Trudeau Kicked the State Out of My Bedroom

02/26/2013 07:47 EST | Updated 04/27/2013 05:12 EDT

This past February 18 marked a day that I always celebrate, the anniversary of the final election victory of Canada's Pierre Trudeau. The year was 1980 and I had turned 16 years old just days before. I was coming of age in politics too, for that campaign introduced me to a political party that would prove to be more of a home that I ever imagined.

Pierre Elliot Trudeau served as Canada's Prime Minister from 1968 -1979, 1980 - 1984. He won three elections before a loss that he avenged nine short months later with a thumping of the error-plagued government of Prime Minister Joe Clark.

Trudeau was a well-known intellectual from the Province of Quebec, and he had been elected to the Parliament of Canada in 1965. Trudeau was promoted to the role of Justice Minister in Canada's Centennial Year 1967, and he promptly set about amending the Criminal Code: Among other things, he decriminalized homosexuality and famously declared "there's no place for the state in the bedrooms of the nation."

Trudeau's final term of office might otherwise be viewed as pretty dismal, but the repatriation of Canada's Constitution from Great Britain, before which we were the subject of a mere act of Westminster called the British North America Act, was a signature stroke. More impressive was the adoption of a Charter of Rights and Freedoms that has dramatically shaped Canada.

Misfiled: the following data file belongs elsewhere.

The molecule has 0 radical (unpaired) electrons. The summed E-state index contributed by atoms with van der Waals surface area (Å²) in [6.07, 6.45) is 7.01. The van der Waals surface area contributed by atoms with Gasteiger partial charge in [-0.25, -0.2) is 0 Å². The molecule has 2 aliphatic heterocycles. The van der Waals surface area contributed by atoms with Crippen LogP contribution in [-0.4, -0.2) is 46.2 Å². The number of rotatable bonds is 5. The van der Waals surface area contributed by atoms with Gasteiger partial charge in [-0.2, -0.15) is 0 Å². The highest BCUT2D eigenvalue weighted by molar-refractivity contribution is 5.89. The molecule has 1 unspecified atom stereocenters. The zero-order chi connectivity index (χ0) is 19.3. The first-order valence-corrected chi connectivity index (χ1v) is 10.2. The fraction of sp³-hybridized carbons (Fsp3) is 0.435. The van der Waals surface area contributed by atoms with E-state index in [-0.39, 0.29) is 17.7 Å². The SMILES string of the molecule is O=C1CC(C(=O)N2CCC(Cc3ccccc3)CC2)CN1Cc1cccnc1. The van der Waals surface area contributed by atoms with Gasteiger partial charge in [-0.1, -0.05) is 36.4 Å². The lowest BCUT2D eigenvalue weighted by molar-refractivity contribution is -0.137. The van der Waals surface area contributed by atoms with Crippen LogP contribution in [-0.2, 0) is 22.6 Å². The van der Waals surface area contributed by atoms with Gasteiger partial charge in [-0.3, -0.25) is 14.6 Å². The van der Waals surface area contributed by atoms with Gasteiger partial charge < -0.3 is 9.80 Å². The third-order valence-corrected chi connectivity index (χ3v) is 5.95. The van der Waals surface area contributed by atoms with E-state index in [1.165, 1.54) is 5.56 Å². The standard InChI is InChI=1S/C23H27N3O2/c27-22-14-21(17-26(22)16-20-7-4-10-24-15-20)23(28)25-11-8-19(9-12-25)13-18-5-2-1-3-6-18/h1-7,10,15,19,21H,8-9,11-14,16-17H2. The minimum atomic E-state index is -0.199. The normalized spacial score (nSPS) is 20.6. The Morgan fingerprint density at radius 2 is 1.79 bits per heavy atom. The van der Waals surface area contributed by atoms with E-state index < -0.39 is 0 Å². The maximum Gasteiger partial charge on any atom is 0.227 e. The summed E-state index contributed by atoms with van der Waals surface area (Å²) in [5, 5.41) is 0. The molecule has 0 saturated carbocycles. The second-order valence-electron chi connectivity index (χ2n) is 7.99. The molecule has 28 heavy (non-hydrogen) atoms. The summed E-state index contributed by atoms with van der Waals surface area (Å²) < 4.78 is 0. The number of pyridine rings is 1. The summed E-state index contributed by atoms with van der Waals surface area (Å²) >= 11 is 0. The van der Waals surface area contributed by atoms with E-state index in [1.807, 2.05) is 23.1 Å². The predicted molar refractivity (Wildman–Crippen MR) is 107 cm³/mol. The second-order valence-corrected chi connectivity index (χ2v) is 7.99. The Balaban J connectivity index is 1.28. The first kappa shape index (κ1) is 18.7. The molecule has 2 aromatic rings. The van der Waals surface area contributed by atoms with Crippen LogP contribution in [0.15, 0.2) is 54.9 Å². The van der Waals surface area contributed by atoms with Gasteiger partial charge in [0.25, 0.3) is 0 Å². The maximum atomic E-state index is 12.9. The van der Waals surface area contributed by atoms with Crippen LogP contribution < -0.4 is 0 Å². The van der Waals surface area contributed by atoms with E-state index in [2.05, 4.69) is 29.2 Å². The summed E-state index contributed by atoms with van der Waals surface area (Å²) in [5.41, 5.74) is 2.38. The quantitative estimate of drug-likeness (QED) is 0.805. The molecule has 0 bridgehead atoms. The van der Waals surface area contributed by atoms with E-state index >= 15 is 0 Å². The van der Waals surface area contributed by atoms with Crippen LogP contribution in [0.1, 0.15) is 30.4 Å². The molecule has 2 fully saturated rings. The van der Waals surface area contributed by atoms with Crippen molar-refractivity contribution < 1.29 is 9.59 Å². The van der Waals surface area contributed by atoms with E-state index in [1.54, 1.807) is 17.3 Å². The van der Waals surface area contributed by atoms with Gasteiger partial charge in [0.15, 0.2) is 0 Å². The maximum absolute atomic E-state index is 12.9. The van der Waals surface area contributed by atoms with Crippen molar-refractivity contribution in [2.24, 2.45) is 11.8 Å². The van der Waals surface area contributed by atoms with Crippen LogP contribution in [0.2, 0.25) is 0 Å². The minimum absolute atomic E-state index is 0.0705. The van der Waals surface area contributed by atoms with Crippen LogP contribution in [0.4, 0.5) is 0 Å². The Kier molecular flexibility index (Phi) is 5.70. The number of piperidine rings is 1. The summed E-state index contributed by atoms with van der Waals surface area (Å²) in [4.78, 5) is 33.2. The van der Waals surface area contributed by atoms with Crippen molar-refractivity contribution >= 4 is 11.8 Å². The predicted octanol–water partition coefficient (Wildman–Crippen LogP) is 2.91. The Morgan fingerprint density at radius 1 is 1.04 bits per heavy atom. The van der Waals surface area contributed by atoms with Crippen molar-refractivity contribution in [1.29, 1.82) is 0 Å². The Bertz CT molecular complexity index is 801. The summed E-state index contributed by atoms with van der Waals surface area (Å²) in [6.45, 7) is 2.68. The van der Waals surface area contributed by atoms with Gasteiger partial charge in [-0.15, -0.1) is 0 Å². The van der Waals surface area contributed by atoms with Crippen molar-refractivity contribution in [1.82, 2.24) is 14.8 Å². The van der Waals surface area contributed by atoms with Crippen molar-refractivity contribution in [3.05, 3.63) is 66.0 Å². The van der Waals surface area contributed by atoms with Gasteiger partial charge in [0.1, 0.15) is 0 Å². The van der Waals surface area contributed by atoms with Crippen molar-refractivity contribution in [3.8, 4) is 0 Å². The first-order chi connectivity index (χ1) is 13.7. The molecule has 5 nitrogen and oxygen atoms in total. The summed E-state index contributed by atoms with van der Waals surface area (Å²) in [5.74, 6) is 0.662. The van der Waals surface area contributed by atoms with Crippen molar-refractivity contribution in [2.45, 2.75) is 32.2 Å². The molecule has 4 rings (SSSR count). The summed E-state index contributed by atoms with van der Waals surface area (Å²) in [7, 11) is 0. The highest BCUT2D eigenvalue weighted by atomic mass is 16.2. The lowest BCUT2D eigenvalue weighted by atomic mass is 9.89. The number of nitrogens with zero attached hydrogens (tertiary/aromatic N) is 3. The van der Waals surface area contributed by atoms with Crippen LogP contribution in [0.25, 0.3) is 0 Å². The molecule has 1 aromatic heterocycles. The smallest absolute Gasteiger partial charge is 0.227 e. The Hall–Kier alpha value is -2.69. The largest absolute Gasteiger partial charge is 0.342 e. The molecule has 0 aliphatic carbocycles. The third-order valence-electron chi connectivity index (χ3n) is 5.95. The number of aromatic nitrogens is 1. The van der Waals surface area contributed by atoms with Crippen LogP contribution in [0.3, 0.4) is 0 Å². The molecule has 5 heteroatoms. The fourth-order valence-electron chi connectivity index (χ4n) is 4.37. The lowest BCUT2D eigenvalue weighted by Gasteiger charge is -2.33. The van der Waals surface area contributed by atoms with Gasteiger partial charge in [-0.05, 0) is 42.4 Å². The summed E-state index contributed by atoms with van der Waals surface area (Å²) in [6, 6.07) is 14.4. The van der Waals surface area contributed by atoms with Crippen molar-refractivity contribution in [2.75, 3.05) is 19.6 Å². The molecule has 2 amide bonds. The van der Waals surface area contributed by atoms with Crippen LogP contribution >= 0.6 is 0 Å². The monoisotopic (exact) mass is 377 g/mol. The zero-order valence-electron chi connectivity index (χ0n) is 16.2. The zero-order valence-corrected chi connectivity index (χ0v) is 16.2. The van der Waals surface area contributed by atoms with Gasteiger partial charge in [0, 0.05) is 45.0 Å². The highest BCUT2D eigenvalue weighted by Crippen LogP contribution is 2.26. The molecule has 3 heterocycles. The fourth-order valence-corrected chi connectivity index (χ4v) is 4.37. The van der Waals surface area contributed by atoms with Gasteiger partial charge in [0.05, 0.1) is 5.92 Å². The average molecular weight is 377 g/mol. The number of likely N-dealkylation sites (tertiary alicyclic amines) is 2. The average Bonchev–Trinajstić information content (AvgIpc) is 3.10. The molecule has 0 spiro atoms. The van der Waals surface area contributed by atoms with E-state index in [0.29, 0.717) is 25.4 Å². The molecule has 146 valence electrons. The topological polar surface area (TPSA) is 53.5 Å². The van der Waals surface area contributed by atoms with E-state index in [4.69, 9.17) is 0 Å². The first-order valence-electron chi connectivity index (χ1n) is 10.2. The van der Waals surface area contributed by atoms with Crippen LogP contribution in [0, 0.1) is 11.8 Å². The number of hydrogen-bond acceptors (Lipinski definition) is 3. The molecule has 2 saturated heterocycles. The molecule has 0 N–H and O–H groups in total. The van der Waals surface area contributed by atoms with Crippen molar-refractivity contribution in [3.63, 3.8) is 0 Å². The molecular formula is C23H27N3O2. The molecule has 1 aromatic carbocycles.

On the 33rd anniversary of that final election I measured his impact in a most personal way as I celebrated pure legal equality with my husband and our two adopted children.

Today in Canada, Trudeau's son Justin stands poised to take over the leadership of the same party where he will face the challenge of rebuilding fortunes in an effort to topple the current Conservative Government.

George Smitherman is a recovering politician. He served as the first openly gay Member of the Ontario Legislature from 1999 - 2010. Ontario is Canada's most populous Province.

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